Let’s call it a halo effect. The idea is as follows, because I’m doing so well in this area, why couldn’t I do the same in this other bigger area. If I’m able to make my bed every day, why can’t that apply to writing 500 words every day, or keeping the same hours of work every day?

Cold Showers, my habit of choice.

For me, the resulting influence on my mindset has been pretty astounding. As the title suggests, my keystone habit of choice has been a wonderfully shocking cold shower every single morning.

Seriously, it’s been over 3 weeks and I’ve taken a cold shower every day but three. Even on my overnight hiking trip. How does a bath in a ridiculously cold mountain stream sound? Let me tell you, it was pretty invigorating.

The Benefits

  • I start the day with a pattern of overcoming difficulty.
  • I subject myself to an unavoidable reminder to live self-disciplined (this one is a bigger deal than it sounds).
  • It reminds me that I can do anything.
  • I feel better about my day.
  • I feel better about myself.
  • I feel like a superman every day without fail.
  • My room is cleaner.
  • My bed is always made.
  • I can focus on my work much easier.

Let’s forget about the supposed health benefits of a cold shower; I have found the psychological benefits to far outweigh the physical benefits. It’s not about the invigorating feeling you feel after the cold shower, even though that’s pretty stellar, it’s about tricking yourself into remembering your full potential. It’s about remembering that you can do anything you set your mind on.

Let’s think of it this way, when you start off your day with a small victory rather than a small failure, you set yourself up for a bigger victories throughout the day.

Illustrator Robbie Copu sits down with Petre and talks about living and working in an artistic cowork space. 

Brought to you from Contrarian Mountain.

The Best Investment a Young Entrepreneur Can Make


As a young person, how do you form a good investment strategy? Index funds, precious metals, bonds, day trading?

What should I do with my money? I just want to put it somewhere competitive where I feel like it’s working for me. Nothing greedy, just something I can feel good about.

Let’s look at a different strategy. All those aforementioned investment options have their places, and it’s outside the scope of this post to compare them, but let’s shift gears and look at an investing option you probably haven’t considered: PEOPLE.

Investing in people. What does that mean? I’m going to lay out a system in investing in people, how to do it, and why it’s going to change your life.

First of all, let’s talk about returns. What’s something that doesn’t demand a lot from your wallet, not a whole lot of your time, but will continue to kick off returns for years, maybe even your entire life? People. Or to be more precise, relationships.

Investing in people, in this tumultous time in the markets, is the safest investment you can make. It doesn’t depend on the strength of the US dollar, or how the latest job report looks. You can be in the midst of a recession and this investment will keep returning dividends that far outweigh any buy-in you’ve made.


Ok! So enough of this flowery metaphor. Relationships are good. We all know that. What’s new here?

What if we didn’t treat our relationships like an after-hour, extra curricular activity but instead viewed them as a portfolio of potential investments? Things that are organized tend to have higher priority. If it’s in the calendar, it’s much more likely to happen than if it’s spontaneous and unplanned.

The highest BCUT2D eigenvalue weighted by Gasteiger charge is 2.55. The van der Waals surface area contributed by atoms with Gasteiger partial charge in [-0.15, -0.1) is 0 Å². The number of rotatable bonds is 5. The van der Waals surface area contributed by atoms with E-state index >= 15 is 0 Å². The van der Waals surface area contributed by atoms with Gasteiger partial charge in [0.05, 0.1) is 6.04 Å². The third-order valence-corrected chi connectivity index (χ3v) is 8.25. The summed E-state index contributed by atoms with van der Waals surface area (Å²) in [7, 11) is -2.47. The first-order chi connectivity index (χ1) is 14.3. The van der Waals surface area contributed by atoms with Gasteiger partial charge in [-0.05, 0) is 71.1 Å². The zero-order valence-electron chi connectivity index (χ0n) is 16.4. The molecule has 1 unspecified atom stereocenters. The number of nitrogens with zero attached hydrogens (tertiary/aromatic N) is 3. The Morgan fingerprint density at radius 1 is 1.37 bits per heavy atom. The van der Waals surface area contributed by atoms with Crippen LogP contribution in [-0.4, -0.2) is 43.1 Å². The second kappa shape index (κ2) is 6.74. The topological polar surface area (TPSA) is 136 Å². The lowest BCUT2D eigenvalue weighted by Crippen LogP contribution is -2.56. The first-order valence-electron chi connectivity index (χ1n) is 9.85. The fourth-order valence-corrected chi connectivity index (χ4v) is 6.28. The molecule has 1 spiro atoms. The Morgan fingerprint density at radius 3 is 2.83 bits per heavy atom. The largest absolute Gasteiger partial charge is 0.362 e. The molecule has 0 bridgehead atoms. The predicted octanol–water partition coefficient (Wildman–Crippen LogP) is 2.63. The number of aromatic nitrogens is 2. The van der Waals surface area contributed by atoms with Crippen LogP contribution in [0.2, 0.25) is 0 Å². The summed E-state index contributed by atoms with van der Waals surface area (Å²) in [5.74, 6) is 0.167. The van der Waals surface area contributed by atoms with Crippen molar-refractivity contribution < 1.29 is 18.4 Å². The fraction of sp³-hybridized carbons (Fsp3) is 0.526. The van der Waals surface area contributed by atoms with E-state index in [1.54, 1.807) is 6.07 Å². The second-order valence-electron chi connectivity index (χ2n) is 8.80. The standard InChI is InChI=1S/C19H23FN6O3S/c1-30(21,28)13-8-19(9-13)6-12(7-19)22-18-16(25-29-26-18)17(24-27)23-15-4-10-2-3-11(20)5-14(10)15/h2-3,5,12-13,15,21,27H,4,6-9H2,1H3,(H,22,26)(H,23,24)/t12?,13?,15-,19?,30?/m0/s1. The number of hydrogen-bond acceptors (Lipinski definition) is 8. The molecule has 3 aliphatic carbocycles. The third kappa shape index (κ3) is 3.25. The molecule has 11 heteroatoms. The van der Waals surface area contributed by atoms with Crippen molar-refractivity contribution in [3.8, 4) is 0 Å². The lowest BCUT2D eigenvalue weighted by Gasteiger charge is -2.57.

Let’s remove the emotional aspect for now and talk about this as if it was a cold, hard, calculated transaction to be made. Let’s say I have $100 to invest in ‘people.’ How does that look? First of all, most of this investment won’t come from money. It will come from your time.

Ok, so now let’s say you have $100 AND 10 hours of time per month to invest. This will get us somewhere!

Next we need to pick our stocks. We’ll start out with five investments. And just like the stock market we want to diversify our portfolio. So make a list of friends, aquaintances, bosses and teachers, relatives and old coworkers. Cull this list down to five people. Make it diverse. Ensure there are people younger and older than you, people you share a lot in common with, and a person or two that have entirely different interests. The one qualifying characteristic you’re looking for is PASSION. This person needs to be extremely—infectiously—passionate about something.

Now you have your list of five ‘stocks,’ it’s time to budget out your investing plan. Take $90 and designate it for three people this month. These people should rotate every month. Take these people out to lunch throughout the month. That’s three meals of $30, or $15 each. Take them somewhere worth their time, somewhere you can have a real conversation and you aren’t bombarded by Lynyrd Skynyrd or 15 big screen TVs.

Maybe some months you’ll do two lunches and three coffees. That works too. Just try to use 90% of this budget investing in being hospitable.

So what do you do at these lunches or coffee meetings? It’s time to build your listening skills. Send these people a handwritten note if possible saying something like, “Hey, I’ve been thinking of you lately. If you’re available anytime this month I’d love to catch up. Maybe we can catch lunch sometime. My treat.” A word of caution here. Some of these people might be wary that this is some sort of sales pitch. It’s important to set the tone that no manipulation or hard pitches will take place. You’re the giver at these meetings, the listener, the encourager.